These days, you really need to know what you’re talking about to differentiate yourself from all the similar content online. Itʼs best if you actually get your hands on the products. If thatʼs not possible, try talking to someone who uses them and get their feedback and comments. Then your review wonʼt end up looking like a list of features you took from the brand or sales page.

The last part of your page should be a general section about the particular product. I find a good way to do this is in the form of FAQ (Frequently Asked Questions). Again, itʼs a lot easier to write this if you have direct experience with the product, or have been speaking to people who have it. Answer questions like: “how to choose the best vacuum without a bag”.

To finish your content, add a conclusion. You’ll want to add this because some people scroll to the end of the page as soon as they land on the page. After reading this, theyʼll decide whether they want to spend time reading the rest of the content – or not.

Product comparison tables

Using a product comparison table has several benefits:

Itʼs an easy way for your readers to compare multiple items within a single blog post  It boosts conversions

You can still use individual product reviews in the same post because they are also important. Just put the table at the top of the page and follow with the individual product reviews. By including both, your content will work much better for both your readers and for SEO.

Best Practices for Product Comparison Tables

Use comparison tables for up to 5 items – This type of content helps your visitor with what is called “compensatory decision making.”

You might believe that the more information and options you give your visitor, the happier he or she will be. In fact, the opposite is the case. People are easily overwhelmed  and when that happens they just give up and leave your page.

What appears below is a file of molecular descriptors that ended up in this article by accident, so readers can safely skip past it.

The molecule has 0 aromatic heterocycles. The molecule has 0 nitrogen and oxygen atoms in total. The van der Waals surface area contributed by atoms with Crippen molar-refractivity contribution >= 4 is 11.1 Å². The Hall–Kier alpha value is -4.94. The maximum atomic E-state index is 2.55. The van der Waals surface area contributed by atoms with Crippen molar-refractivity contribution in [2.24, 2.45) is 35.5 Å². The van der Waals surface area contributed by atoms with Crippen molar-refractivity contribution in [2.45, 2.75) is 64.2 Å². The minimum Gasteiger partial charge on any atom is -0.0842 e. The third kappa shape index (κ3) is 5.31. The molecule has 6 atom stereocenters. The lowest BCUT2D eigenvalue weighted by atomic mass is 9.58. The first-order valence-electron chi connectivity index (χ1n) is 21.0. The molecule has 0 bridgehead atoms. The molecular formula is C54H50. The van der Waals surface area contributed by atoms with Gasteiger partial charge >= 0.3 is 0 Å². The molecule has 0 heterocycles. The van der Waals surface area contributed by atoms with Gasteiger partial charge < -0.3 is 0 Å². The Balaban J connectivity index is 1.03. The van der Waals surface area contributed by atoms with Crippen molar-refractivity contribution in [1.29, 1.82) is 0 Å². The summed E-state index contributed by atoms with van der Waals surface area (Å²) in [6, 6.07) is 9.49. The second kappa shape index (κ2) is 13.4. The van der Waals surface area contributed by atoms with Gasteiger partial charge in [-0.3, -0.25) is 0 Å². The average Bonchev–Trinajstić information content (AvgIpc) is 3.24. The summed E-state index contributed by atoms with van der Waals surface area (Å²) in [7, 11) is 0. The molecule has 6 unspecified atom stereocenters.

Simplicity – Evaluate how much text you need to include for the attributes of the products and consider the size of the visitor’s screen or device. Less is more.

Be consistent – The content for each product in your table should be complete and consistent across the range so that different products are easily compared.

Support Scannability – Your visitors want to focus on the essentials, so make the table easy to scan for differences, similarities, and keywords.

You can use a standard table layout which is created using options as columns, attributes as rows, with row labels on the left and column labels above. Use consistent text alignment in each column and short sentences. Color coding is also an option. You can color the text in the cells within the table, or color the background in a column.

Use attributes that your visitors will actually care about; don’t just add everything you think of.

The Golden Rule of Comparison Tables – Above all else, do the work for your visitor. Don’t slow them down with repetitive information, too much detail to retain, or unfamiliar terms that only Google recognizes.

How to create the tables

You can create a table in HTML and insert it into the page code, or use a plugin.

My team usually writes the code for tables, but, in the past, weʼve used a plugin called AAWP – https://getaawp.com

Other plugins in the marketplace are:

  • Tablepress
  • Table Maker
  • Go Pricing

Make sure to optimize your tables for mobile. Most “out of the box” tables are not responsive, but Tablepress has an add on to deal with this:

Responsive Tables

Alternately, you can hire a developer to build a responsive table using HTML and CSS.

Youʼll find a developer on a freelance site like Fiverr https://www.fiverr.com/

A note about Featured Snippets

This is another type of content to use strategically in your content approach.

Use these guidelines to help you rank in Featured Snippets:

Add the target keyword within an H2 or H3 tag near the top of the page

Write a 54-58 word answer (to that long tail keyword) directly below the H2 or H3

If possible, add Step 1, Step 2, (or something similar), to the start of each of the H2/H3s on your page

Start your answer paragraph with “Start by…”, “The first step is”, etc.

For Featured Snippets ranking, itʼs more about the structure of your content than the number of links you have. The more you make it “ready to use” for Googleʼs eyes, the better chance you have to rank.